Many marriages fall apart, some quickly, some over a long period of time. In most cases, the couple will divorce; in some instances, an annulment -- a court order that in essence states the marriage never took place -- may be sought instead. Legal annulments are not common. All states have their own laws governing grounds for annulments, including Kansas.
Duration of Marriage
In marriages of short duration, where little has yet occurred to cloud the legal waters, an annulment may be the route of choice. Annulments can also take place in longer-term marriages if both parties agree and there are no complex issues to resolve.
Reasons for Annulment
According to Kansas state statutes, an annulment typically is granted for one of two basic reasons: If the marriage is considered void -- for instance, if a person unknowingly marries a first cousin -- or if fraud by one spouse convinced the other to marry him or her. A lack of knowledge of pertinent issues, such as one spouse being a felon, also can be grounds to request an annulment.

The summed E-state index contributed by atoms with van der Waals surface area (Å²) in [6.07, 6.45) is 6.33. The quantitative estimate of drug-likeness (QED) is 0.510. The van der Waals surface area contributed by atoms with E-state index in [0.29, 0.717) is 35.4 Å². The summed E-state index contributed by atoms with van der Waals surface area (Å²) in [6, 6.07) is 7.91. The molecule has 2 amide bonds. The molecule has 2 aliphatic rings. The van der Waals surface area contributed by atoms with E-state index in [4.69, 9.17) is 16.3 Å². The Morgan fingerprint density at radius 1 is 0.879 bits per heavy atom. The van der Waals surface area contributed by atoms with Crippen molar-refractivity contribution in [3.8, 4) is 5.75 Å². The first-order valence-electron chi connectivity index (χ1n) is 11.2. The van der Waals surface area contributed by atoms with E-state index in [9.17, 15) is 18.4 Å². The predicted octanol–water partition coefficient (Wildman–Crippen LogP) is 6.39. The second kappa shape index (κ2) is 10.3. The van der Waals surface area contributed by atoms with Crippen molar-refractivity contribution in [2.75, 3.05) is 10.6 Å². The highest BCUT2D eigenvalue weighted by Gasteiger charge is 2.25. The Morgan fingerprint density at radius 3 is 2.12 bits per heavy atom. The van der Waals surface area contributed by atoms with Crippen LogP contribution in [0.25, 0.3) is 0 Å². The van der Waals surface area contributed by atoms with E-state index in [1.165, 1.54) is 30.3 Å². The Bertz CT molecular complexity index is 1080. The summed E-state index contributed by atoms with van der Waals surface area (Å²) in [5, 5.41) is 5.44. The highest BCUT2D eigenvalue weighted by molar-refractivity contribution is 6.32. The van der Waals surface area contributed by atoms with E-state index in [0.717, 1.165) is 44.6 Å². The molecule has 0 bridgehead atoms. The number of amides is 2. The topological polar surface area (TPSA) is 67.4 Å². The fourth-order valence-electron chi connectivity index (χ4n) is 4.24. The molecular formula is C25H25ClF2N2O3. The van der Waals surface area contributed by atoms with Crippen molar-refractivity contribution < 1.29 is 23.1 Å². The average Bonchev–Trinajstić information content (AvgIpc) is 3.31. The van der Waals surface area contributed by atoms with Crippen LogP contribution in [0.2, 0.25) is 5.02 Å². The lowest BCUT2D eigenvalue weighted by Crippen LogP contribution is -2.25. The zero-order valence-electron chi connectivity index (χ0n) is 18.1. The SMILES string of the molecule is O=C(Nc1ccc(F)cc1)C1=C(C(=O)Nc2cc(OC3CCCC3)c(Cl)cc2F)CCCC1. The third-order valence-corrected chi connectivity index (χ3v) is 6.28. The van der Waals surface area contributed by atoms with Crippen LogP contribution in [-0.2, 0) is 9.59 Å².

Issues to Be Settled
Many of the same issues as a divorce must be settled in an annulment, although they are usually less complicated because the marriage is shorter in term. These issues can include child support and custody; whether a spouse is entitled to alimony; who assumes what debt; and who gets what part of the personal property. In an annulment, these matters usually -- but not always -- are agreed upon by the parties amicably, with nothing contested.
Petitioning for an Annulment
To get the annulment process moving in court, one of the spouses must file a petition stating the grounds. The other spouse may in turn file an answer stating he accepts the petition -- or he may file a counterclaim stating the annulment request should be rejected.
After an annulment is granted, both former spouses have the right to remarry.
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